Chef focus: Douglas Hemlin at Sharston House
Douglas Hemlin, chef at Sharston House in Knutsford, talks to Lauren Fitchett about how his career in five-star hospitality has influenced his drive for quality in care catering
From hotels on Australia’s Gold Coast to gracing the pages of Vogue, Douglas Hemlin’s career as a chef has taken him around the globe. Having started out with an apprenticeship at the Hilton in the late 1970s, he has since cooked at five-star hotels and resorts – and even for footballer Pelé.
His return to his roots in the north-west of England five years ago (he moved from Manchester as a teenager) kicked off a new chapter in care catering – a sector which he says he wouldn’t have imagined himself in, but one he now finds incredibly rewarding.
As chef at Sharston House, in Knutsford, he brings a wealth of experience to the kitchen and has toured other Kinglsey Healthcare kitchens to share best practice. He is part of a trend of chefs with hospitality backgrounds signing up to care catering – something Hemlin, 61, says is welcome news for the sector.
Sharston House in Knutsford
“Chefs who work in care establishments with good experience can improve it, and can pass down their knowledge to younger chefs,” he says. “A job is what you make it. I came here and told Kinglsey we can make changes, and my management has been very supportive.”
After six years with Hilton, Hemlin was sent to its finishing school in Basel in Switzerland, a tough, fast-paced environment, before stints at Hiltons in Zurich and Geneva. Soon after, he became executive sous chef at St Pierre Park Hotel in Guernsey, where he spent five years before, in 1988, being contacted by the Hyatt hotel group with an interview offer ahead of a wave of hotel openings in Australia.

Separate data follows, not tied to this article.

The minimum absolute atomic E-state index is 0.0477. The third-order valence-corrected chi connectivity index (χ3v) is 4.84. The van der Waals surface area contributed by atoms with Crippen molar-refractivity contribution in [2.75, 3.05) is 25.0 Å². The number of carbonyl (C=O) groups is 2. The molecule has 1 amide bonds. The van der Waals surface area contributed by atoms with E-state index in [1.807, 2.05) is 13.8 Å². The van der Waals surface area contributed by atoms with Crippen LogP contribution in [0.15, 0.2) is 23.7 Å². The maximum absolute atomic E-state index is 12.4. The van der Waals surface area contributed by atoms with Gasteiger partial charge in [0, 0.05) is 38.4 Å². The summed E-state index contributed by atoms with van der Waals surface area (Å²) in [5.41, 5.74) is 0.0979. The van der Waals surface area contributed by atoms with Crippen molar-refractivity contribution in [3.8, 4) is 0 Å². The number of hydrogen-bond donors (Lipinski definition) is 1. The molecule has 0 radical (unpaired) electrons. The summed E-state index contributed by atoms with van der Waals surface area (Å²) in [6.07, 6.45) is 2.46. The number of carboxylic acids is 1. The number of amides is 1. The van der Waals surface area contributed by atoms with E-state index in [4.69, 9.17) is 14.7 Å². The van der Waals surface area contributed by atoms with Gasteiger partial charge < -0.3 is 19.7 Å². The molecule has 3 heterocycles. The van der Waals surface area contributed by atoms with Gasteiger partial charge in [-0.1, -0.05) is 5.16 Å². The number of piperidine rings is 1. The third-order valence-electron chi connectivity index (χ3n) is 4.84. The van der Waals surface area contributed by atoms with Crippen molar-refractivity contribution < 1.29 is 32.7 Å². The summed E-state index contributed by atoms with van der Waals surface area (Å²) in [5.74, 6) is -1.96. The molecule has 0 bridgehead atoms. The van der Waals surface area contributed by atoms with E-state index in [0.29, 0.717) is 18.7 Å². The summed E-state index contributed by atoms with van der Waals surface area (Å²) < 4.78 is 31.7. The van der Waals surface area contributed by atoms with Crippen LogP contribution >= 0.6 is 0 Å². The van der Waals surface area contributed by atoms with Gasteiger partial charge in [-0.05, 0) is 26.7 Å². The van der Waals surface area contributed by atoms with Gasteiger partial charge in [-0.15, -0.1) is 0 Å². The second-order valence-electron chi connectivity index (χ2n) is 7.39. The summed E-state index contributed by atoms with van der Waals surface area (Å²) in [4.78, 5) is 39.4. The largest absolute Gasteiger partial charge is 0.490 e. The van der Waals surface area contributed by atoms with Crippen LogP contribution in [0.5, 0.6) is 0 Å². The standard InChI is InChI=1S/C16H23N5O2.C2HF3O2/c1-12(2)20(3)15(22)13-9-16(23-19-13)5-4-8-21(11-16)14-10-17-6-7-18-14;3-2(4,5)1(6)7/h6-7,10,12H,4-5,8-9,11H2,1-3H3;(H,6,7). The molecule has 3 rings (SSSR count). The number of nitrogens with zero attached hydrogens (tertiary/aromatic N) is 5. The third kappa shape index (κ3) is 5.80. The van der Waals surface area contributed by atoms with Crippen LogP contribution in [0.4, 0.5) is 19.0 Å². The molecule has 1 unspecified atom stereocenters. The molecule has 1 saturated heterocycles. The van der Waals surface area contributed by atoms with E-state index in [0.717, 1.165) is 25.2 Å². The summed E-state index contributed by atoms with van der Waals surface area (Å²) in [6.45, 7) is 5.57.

“What I didn’t realise at the time was there were about 2,000 applicants but they rang me because they knew of me,” he says. “They picked 20 chefs from Europe, five English, five French, five Swiss and five German.”
The opportunity saw him spend a jealousy-inducing few years travelling around Australia opening new hotels – including the Hyatt in Canberra (on the historic Hotel Canberra site) and others on Queensland’s Gold Coast, Brisbane’s Sunshine Coast, Adelaide and Melbourne.
A role at the Ramada Hotel followed, and he worked with MasterChef’s John Turode at catering events (it was during this time that his food was featured in a Vogue photoshoot), before moving to Queensland to work at a resort. His final position in Australia was as executive chef, overseeing 80 staff members, at the Sea World resort on the Gold Coast.
It might sound like an extreme lifestyle change, but Hemlin says there are threads which run through each of his roles, including that at Sharston House. He approaches the home as though it is a five-star hotel, with his unshakeably positive attitude ensuring he strives for the best.
“When I came back I was offered jobs in hotels and I thought I would do something different,” he explains. “I saw this job and thought I would give it a go. It’s like anything - any job is what you make it. That’s the attitude I have.”